7.    They edited this before slowly and carefully writing up the final draft.

Heres the benchmark piece from the ‘level 4’ student I mentioned at the start of the post:


Modest, yes, but with so much more sentence control than the original baseline (even if the description of snow is a little unconventional!).  Some of the class’ work is exceptional, the best I’ve seen from Y8s. I have included a number of examples at the end of the post. Almost all worked slowly, diligently and, in many cases, with the care and attention of artists.

This task has taught me an awful lot, more than I can write about here. One important point, though, is that at no stage did I mention levels. This was not a deliberate strategy; it just turned out that way. The only success criteria I gave them were, in effect, task instructions:

      1.    Start every sentence with a new word.

2.    Aim to write lovingly and carefully constructed sentences.

3.    Take your time and aim for your very best.

Of course, the next challenge is how I get my students to replicate the quality you will see below with less scaffold. Without White Fang, without the sentence stems and without the time to write slowly and redraft, I am sure the results would have been very different. There is also a question to be raised about creativity to what extent did this task limit freedom of thought and expression? Each students work was individually crafted, but the ultimate if slightly unrealistic aim of this English teacher is to help my students find their own writing voices.

Anyhow, thats a question for another day. The demise of levels has left us with a great opportunity to focus on genuine quality. How we manoeuvre in the wake of levels so as to avoid the hulking shadow of the accountability leviathan will be absolutely crucial. Baselines have their uses, but I can’t help wondering whether genuine success lies in how we, and our students, imagine and design the future.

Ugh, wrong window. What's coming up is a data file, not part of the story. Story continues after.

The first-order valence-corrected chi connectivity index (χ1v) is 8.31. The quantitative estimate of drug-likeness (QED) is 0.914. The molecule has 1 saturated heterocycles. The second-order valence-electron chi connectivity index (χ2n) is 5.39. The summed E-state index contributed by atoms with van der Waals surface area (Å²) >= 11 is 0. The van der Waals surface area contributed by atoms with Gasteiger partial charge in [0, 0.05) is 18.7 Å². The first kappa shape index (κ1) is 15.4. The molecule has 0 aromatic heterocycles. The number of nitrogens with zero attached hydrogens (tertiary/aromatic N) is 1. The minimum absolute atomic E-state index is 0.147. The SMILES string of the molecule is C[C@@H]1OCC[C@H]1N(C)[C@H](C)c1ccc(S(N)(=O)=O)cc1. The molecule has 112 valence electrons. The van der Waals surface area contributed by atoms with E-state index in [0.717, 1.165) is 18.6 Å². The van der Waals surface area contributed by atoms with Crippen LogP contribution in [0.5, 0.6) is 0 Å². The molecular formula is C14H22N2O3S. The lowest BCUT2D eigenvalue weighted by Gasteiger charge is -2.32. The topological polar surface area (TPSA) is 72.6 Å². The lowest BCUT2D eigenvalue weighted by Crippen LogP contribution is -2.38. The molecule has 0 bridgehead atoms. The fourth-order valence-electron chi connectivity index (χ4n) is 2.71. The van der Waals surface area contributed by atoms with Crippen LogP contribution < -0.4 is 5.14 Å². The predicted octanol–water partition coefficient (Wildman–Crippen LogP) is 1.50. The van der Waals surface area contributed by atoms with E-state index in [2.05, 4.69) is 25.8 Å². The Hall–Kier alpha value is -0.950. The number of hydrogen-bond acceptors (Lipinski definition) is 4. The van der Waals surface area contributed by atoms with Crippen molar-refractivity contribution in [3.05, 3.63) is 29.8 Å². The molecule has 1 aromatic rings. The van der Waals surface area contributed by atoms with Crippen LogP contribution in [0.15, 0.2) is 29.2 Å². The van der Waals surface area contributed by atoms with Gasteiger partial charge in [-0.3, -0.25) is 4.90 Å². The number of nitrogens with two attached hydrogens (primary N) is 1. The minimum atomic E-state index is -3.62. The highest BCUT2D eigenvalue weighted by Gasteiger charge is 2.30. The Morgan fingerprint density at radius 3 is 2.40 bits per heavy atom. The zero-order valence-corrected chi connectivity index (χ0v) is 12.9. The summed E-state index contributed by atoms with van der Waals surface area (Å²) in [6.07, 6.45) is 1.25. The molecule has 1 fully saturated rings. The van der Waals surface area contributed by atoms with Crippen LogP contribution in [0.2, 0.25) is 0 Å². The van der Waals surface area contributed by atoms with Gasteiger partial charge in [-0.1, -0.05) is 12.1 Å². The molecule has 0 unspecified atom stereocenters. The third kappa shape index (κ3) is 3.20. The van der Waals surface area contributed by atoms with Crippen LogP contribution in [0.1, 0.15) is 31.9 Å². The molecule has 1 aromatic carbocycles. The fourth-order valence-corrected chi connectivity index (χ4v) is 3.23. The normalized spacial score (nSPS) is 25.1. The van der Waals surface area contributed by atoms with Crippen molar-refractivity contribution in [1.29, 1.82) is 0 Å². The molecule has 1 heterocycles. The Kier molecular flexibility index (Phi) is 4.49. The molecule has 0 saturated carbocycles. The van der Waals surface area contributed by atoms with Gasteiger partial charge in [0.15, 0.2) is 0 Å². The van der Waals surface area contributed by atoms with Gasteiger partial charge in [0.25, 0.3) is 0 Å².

Here are some other example paragraphs from my Y8s. Please take the time to have a read.




Check out the editing on this one!




21 thoughts on “A benchmark of brilliance

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  3. Great idea! As well as providing useful exemplars for writing, London, as I’m sure you’re well aware, is an excellent source of exciting stories for pupils of this age. When you’ve squeezed White Fang dry, you might try London’s story ‘To Build A Fire’. I used it year after year when I was teaching in London and it never failed to hold a class of (usually) Year 8 boys rapt!
    London’s life was also fairly colourful. There is an apocryphal story about how London, always hard up for cash (spent on John Barleycorn, most probably) used to row himself across the bay in San Francisco and visit his publishers in the hope of extracting money. On one of these occasions, his first stop led him to the office of one publisher who claimed not to have the required readies. London, desperate for something, is alleged to have picked up the cashier by his ankles and shaken him until enough money had spilled onto the floor. Deciding this was an effective way of extracting remuneration from tight-fisted publishers, he went to the next office to try the same tactic – and got thrown down the stairs!

    • Thanks for commenting. I’ll look up ‘To Build a Fire’ – I love London’s work as it is both challenging and engaging. I might try the money extraction technique on the Year 10s I am always chasing for homework!

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  16. This is such a lovely idea and I am using it with my (challenging) year 9 class who are rising to the challenge. I think I will try it with an essay – using an excellent essay on another literature topic – as a model for how to construct your own essay on what we are studying.